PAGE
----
The Water Research Foundation (WRF) has released the Blueprint for One Water, a practical guide for agencies seeking to manage water resources holistically and sustainably.
The WRF is a leading sponsor of innovative research supporting the water community, and One Water is an integrated planning and implementation approach to managing finite water resources for long-term resilience and reliability, meeting both community and ecosystem needs.
“The One Water approach is gaining prominence for its ability to move communities toward reliable and resilient water systems, but many utilities have expressed the need for tactical steps or guidance to develop a One Water framework,” said Rob Renner, chief executive officer of the Water Research Foundation. “Our goal with this blueprint is to give agencies the tools they need to get started, which we hope will lead to more widespread adoption and implementation.”
The blueprint builds on lessons learned from early One Water adopters, highlights how some visionary leaders are already successfully applying the concept, and also gives recommendations for integrating a multi-stakeholder process.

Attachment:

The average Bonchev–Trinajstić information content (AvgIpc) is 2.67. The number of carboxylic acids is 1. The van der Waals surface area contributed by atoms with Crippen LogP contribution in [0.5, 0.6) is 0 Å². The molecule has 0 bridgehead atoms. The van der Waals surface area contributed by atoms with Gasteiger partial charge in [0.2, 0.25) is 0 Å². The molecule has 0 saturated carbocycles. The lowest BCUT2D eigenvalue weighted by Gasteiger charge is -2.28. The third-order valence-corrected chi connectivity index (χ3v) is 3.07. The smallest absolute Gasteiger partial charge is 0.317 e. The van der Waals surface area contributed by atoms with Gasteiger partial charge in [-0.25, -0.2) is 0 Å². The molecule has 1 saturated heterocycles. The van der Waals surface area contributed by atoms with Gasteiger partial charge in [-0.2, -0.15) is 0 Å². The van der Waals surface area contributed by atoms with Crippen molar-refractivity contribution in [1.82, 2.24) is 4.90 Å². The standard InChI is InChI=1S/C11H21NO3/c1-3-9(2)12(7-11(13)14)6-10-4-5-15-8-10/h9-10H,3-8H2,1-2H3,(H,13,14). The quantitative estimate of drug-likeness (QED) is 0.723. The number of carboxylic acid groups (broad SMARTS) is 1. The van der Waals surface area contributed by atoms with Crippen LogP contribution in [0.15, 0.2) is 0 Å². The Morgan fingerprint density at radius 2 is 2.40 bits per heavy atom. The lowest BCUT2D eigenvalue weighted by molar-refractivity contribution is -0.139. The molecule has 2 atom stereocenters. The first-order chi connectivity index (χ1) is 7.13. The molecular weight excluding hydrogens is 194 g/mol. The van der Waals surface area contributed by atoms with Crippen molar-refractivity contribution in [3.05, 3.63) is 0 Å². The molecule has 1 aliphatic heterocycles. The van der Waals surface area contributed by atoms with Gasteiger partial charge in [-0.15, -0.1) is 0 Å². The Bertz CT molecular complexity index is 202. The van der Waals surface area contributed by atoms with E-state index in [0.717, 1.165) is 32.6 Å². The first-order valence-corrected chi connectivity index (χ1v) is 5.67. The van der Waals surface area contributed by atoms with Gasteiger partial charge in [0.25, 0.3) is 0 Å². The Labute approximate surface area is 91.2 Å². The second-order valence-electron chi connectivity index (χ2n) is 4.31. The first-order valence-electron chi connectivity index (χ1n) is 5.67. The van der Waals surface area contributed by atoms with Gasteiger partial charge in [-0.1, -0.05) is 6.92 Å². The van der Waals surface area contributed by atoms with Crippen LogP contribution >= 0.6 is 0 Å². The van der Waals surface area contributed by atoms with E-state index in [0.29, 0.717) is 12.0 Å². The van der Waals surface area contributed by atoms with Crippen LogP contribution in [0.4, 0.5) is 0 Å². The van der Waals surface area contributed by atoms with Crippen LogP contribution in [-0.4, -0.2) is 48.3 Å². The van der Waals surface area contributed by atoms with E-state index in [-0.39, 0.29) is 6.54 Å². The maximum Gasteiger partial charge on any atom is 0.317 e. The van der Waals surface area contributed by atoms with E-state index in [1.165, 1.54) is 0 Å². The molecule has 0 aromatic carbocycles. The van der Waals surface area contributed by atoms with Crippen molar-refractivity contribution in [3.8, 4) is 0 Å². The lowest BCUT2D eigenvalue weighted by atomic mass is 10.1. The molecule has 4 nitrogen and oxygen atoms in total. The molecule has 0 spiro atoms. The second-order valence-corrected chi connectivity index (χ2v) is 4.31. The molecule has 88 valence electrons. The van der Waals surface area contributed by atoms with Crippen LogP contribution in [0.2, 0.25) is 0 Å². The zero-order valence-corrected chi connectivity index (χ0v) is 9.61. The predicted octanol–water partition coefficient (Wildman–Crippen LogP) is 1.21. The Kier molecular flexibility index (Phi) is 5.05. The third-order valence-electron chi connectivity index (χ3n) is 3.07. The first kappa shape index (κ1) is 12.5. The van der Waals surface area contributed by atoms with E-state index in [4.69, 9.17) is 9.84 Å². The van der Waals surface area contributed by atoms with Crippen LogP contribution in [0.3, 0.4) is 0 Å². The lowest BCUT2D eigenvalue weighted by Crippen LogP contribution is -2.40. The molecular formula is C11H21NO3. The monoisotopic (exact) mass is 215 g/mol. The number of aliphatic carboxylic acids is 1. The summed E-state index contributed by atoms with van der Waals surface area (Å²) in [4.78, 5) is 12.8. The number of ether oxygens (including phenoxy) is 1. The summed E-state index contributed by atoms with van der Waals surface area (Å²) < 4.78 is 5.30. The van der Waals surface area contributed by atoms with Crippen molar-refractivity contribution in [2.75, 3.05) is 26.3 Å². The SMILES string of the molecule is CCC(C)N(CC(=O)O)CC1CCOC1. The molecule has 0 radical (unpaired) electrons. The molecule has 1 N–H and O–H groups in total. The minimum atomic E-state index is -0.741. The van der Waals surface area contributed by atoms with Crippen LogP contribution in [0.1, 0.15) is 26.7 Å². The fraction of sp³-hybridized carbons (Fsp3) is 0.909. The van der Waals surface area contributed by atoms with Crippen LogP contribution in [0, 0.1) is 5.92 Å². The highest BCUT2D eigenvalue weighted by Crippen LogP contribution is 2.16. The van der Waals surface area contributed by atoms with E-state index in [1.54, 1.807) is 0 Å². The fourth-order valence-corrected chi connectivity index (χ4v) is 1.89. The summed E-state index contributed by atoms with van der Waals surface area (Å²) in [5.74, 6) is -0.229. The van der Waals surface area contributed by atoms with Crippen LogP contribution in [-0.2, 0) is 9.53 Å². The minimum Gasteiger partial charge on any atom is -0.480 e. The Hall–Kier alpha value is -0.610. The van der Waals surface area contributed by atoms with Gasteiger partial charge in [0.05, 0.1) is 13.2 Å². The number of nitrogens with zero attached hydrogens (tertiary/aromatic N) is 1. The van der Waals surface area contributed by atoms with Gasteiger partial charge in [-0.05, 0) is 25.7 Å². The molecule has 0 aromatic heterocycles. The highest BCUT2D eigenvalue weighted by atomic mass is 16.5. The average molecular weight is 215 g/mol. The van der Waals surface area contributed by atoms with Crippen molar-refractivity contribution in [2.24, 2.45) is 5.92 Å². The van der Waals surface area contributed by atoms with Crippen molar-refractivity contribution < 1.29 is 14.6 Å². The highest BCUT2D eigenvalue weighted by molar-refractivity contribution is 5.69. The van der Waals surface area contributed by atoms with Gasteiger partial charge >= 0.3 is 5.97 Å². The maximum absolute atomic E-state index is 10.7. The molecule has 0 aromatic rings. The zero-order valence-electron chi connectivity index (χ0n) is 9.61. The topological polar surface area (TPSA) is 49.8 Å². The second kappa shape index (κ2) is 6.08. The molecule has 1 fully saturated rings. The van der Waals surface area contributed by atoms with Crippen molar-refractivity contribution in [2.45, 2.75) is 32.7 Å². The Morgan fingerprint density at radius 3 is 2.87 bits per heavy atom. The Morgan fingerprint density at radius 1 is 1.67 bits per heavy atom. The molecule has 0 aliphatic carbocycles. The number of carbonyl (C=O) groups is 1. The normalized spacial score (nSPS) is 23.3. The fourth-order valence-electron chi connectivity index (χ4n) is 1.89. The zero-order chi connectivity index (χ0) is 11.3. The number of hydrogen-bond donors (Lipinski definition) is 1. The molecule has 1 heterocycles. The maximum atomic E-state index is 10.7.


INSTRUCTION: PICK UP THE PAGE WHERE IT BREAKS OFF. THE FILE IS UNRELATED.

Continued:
The blueprint contains:
- Critical steps and significant actions toward the development of a One Water framework
- Fundamental outcomes and milestones for each critical step
- Methods for overcoming potential barriers and obstacles
- IN excess of twelve case studies of One Water early adopters
The blueprint, sponsored by Water Research Foundation (WRF) project #4660, was developed by Brown and Caldwell, with input from more than 800 water professionals who took part in an international survey, as well as a two-day international workshop with 35 water professionals and in excess of 10 one-on-one interviews.
Wendy Broley, Brown and Caldwell water reuse leader and a co-principal investigator on the blueprint said, “With increasing uncertainties and challenges influencing the quantity and quality of this critical resource, utilities must commit to new ways of thinking to maintain reliable and resilient water systems. Many utilities implement One Water projects by starting small and building on successes, having discovered that as they innovate, others follow their lead. The Blueprint for One Water guidance document is a valuable starting point for this work to begin.”